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Neonatal jaundice is the yellowish discoloration of the skin and/or sclerae of newborn infants caused by tissue deposition of bilirubin. Physiological jaundice is mild, unconjugated (indirect-reacting) bilirubinaemia, and affects nearly all newborns.  Physiological jaundice levels typically peak at 5 to 6 mg/dL (86 to 103 µmol/L) at 72 to 96 hours of age, and do not exceed 17 to 18 mg/dL (291–308 µmol/L). Levels may not peak until seven days of age in Asian infants, or in infants born at 35 to 37 weeks’ gestation. Higher levels of unconjugated hyperbilirubinaemia are considered pathological and occur in a variety of conditions. The clinical features and management of unconjugated hyperbilirubinaemia in healthy near-term and term infants, as well as bilirubin toxicity and the prevention of kernicterus, are reviewed here. The pathogenesis and aetiology of this disorder are discussed separately.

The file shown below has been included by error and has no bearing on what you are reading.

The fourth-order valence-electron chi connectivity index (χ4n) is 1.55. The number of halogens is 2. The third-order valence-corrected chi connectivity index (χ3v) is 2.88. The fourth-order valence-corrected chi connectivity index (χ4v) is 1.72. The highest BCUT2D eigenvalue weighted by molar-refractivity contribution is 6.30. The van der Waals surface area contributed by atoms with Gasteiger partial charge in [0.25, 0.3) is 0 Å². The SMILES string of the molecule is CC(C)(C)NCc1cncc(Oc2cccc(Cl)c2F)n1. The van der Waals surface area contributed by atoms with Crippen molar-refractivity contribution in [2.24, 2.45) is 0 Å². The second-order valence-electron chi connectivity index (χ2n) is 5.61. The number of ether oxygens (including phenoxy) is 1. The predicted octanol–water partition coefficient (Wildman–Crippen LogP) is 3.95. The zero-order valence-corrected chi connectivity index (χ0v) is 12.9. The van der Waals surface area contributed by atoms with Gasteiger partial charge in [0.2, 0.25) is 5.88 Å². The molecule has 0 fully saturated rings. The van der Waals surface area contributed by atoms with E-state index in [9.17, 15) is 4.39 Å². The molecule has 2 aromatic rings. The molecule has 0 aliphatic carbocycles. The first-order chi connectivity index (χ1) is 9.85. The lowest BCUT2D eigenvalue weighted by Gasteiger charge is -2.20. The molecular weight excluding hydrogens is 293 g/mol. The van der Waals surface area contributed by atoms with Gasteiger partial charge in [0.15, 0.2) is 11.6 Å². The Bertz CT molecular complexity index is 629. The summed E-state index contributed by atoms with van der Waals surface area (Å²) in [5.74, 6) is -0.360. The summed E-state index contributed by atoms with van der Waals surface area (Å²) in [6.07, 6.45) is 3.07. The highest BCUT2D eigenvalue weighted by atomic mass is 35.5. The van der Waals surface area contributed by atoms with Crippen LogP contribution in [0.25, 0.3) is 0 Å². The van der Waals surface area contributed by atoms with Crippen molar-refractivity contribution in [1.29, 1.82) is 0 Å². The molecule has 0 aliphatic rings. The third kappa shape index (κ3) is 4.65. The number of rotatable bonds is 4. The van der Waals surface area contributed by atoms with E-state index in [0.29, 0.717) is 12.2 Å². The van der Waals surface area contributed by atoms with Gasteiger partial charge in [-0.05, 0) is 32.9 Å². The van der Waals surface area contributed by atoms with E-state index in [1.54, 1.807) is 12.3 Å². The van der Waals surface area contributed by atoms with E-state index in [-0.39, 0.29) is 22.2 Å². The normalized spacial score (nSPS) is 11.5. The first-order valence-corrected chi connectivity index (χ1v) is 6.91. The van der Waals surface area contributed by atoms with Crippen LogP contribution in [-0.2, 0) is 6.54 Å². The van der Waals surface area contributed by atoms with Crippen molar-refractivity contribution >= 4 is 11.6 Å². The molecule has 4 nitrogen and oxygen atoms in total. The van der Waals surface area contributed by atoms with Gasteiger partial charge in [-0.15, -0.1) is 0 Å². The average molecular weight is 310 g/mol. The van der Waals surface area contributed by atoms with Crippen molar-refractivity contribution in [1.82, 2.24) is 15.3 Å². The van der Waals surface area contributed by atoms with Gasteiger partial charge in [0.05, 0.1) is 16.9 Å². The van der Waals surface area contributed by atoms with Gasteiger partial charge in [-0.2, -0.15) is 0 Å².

Newborn Icterus Hyperbilirubinaemia Jaundice.

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Ali, R., Ahmed, S., Qadir, M., & Ahmad, K. (2012). Icterus Neonatorum in Near-Term and Term Infants : An overview. Sultan Qaboos University Medical Journal, 12(2), 153–160. Retrieved from

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